Ernst elected to Senate GOP leadership

Ernst elected to Senate GOP leadership
© Victoria Sarno Jordan

Sen. Joni ErnstJoni Kay ErnstTrump angry more Republicans haven't defended his tweets: report Republicans scramble to contain Trump fallout House Dems, Senate GOP build money edge to protect majorities MORE (R-Iowa) has been elected to serve as vice chairwoman of the Senate Republican Conference, becoming the first woman to be elected to a Senate GOP leadership position since 2010. 

Ernst, a veteran of the Iraq War who served a total of 23 years in the military, is considered a rising star among her colleagues. 

She defeated Sen. Deb FischerDebra (Deb) Strobel FischerOn The Money: Labor secretary under fire over Epstein plea deal | Trump defends Acosta as Dems call for ouster | Biden releases tax returns showing steep rise in income | Tech giants to testify at House antitrust hearing GOP senators decline to criticize Acosta after new Epstein charges The Hill's Morning Report - Trump and House Democrats resume battle MORE (R-Neb.) in the only contested Senate Republican leadership race after months of quiet campaigning in the conference.

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Senate Republicans saw Ernst as someone who might be a better communicator for the conference on television, while Fischer garnered praise as someone who worked diligently behind the scenes to build relationships with members of GOP leadership. 

Ernst emerged as the winner after Senate Republicans met in the Old Senate Chamber on Wednesday morning to vote on the new leadership team for the 116th Congress. 

McConnell was reelected as Senate majority leader, Sen. John ThuneJohn Randolph ThuneTrump angry more Republicans haven't defended his tweets: report White House abruptly cancels Trump meeting with GOP leaders McConnell says Trump is not a racist, but calls for better rhetoric MORE (R-S.D.) was elected as majority whip, Sen. John BarrassoJohn Anthony BarrassoHouse passes bill to crack down on toxic 'forever chemicals' GOP senator: US should 'reevaluate' long-term relationship with Saudis Meet the key Senate player in GOP fight over Saudi Arabia MORE (R-Wyo.) was elected as Senate Republican Conference chairman and Sen. Roy BluntRoy Dean BluntGOP put on the back foot by Trump's race storm Top Democrat demands answers on election equipment vulnerabilities Rising number of GOP lawmakers criticize Trump remarks about minority Dems MORE (R-Mo.) was elected as Senate Republican Policy Committee chairman.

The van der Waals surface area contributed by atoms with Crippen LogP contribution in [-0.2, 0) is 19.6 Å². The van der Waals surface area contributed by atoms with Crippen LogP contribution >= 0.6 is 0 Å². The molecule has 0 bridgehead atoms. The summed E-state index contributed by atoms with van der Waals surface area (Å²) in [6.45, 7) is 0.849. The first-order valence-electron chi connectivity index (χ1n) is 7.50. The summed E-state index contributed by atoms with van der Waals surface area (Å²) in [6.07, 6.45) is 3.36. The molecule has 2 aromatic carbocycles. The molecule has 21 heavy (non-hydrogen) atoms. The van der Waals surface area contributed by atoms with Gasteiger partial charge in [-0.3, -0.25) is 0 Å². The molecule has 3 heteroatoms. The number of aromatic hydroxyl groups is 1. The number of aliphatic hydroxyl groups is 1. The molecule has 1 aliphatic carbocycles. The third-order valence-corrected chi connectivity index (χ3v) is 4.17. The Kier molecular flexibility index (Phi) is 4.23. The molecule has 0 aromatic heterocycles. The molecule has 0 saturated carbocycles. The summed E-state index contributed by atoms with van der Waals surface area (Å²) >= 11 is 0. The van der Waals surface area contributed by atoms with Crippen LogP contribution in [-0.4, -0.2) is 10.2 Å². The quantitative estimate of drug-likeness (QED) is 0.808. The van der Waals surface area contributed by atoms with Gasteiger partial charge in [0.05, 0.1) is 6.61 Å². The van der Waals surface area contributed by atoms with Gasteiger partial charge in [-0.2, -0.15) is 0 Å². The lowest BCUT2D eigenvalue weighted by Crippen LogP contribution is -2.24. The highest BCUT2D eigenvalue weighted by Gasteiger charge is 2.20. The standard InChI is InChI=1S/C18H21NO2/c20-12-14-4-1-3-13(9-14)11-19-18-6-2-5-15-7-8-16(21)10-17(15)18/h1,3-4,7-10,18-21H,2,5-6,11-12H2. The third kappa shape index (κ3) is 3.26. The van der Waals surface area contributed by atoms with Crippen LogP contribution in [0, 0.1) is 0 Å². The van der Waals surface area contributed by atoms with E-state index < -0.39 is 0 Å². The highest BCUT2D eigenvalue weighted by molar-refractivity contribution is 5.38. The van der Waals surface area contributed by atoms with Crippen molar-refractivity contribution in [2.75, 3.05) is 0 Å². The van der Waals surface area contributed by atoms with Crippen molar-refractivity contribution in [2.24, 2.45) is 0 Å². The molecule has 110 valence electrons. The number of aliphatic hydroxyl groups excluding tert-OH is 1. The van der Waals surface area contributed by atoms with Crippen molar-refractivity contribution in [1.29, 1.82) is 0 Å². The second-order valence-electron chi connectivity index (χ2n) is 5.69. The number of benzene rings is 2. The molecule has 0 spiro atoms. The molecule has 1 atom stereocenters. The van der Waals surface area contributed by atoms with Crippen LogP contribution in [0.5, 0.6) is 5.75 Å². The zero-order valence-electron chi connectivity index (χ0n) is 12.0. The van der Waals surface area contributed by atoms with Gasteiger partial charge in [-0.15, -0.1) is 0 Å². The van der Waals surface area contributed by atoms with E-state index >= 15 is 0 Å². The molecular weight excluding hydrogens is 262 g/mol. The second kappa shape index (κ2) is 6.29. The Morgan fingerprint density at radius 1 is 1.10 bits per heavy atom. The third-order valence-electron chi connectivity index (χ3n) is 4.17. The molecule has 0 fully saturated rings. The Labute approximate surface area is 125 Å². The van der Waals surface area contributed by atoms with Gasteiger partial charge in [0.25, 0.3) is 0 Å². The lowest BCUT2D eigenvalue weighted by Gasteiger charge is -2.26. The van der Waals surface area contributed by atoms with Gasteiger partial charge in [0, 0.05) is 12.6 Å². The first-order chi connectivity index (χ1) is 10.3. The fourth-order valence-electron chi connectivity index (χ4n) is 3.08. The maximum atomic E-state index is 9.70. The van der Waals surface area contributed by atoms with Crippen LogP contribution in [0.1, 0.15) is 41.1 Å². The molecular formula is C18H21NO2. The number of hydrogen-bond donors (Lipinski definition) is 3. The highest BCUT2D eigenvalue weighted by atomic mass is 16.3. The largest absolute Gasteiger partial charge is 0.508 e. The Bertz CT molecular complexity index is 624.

Ernst burst onto the national scene in 2014 with an ad recounting her upbringing on a farm where she castrated hogs and pledging that she would “make ‘em squeal” in Washington by cutting pork. 

Senate Republicans say McConnell has been eager to add a woman to his elected leadership team after he came under criticism in 2017 for not appointing a woman to a special health-care working group he created. 

A woman has not served as a member of the elected Senate GOP leadership since 2010, when Sen. Lisa MurkowskiLisa Ann MurkowskiOvernight Defense: Highlights from Defense pick's confirmation hearing | Esper spars with Warren over ethics | Sidesteps questions on Mattis vs. Trump | Trump says he won't sell F-35s to Turkey Epstein charges show Congress must act to protect children from abuse PBS premieres first nationally distributed kids' show with Native American lead MORE (R-Alaska) stepped down as vice chairwoman of the GOP conference after losing her primary race to conservative challenger Joe Miller.  

Former Sen. Kay Bailey Hutchison (R-Texas) served as chairman of the Republican Policy Committee from 2007 to 2009, the highest-ranking position a woman has held in the Senate GOP leadership since Sen. Margaret Chase Smith (R-Maine) chaired the Senate Republican Conference in the early 1970s. 

Fischer and Sen. Shelley Moore CapitoShelley Wellons Moore CapitoThe Hill's Morning Report - A raucous debate on race ends with Trump admonishment White House, Congress inch toward debt, budget deal The Hill's Morning Report - Presented by JUUL Labs - Trump attack on progressive Dems draws sharp rebuke MORE (R-W.Va.) already serve as informal counselors on McConnell’s leadership team. 

Senate Republicans also came under scrutiny during Brett KavanaughBrett Michael KavanaughThe Hill's Morning Report - A raucous debate on race ends with Trump admonishment Former Justice John Paul Stevens dies at age 99 Robert De Niro nominated for Emmy for 'SNL' role playing Robert Mueller MORE's Supreme Court confirmation hearings over the all-male GOP membership of the Judiciary Committee.  

McConnell says one of his priorities is to recruit more women to the Judiciary panel.